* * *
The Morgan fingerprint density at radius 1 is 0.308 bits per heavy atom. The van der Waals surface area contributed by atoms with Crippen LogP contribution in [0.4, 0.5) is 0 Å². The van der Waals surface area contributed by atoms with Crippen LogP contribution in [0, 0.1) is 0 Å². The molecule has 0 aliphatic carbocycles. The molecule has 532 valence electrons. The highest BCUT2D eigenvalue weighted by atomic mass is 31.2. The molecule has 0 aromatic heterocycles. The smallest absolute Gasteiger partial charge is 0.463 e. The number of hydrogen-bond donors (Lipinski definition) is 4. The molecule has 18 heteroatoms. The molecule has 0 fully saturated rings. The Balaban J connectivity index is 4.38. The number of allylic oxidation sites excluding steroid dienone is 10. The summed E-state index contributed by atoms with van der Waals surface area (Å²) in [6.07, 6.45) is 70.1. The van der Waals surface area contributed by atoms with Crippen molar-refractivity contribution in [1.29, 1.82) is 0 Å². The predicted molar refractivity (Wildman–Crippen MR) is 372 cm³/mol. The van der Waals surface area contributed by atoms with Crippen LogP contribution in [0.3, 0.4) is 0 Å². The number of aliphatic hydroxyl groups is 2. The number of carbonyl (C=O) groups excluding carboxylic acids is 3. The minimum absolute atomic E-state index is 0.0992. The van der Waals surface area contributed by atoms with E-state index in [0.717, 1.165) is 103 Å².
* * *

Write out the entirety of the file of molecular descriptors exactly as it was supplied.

The Morgan fingerprint density at radius 1 is 0.308 bits per heavy atom. The van der Waals surface area contributed by atoms with Crippen LogP contribution in [0.4, 0.5) is 0 Å². The van der Waals surface area contributed by atoms with Crippen LogP contribution in [0, 0.1) is 0 Å². The molecule has 0 aliphatic carbocycles. The molecule has 532 valence electrons. The highest BCUT2D eigenvalue weighted by atomic mass is 31.2. The molecule has 0 aromatic heterocycles. The smallest absolute Gasteiger partial charge is 0.463 e. The number of hydrogen-bond donors (Lipinski definition) is 4. The molecule has 18 heteroatoms. The molecule has 0 fully saturated rings. The Balaban J connectivity index is 4.38. The number of allylic oxidation sites excluding steroid dienone is 10. The summed E-state index contributed by atoms with van der Waals surface area (Å²) in [6.07, 6.45) is 70.1. The van der Waals surface area contributed by atoms with Crippen molar-refractivity contribution in [1.29, 1.82) is 0 Å². The predicted molar refractivity (Wildman–Crippen MR) is 372 cm³/mol. The van der Waals surface area contributed by atoms with Crippen LogP contribution in [0.3, 0.4) is 0 Å². The number of aliphatic hydroxyl groups is 2. The number of carbonyl (C=O) groups excluding carboxylic acids is 3. The minimum absolute atomic E-state index is 0.0992. The van der Waals surface area contributed by atoms with E-state index in [0.717, 1.165) is 103 Å².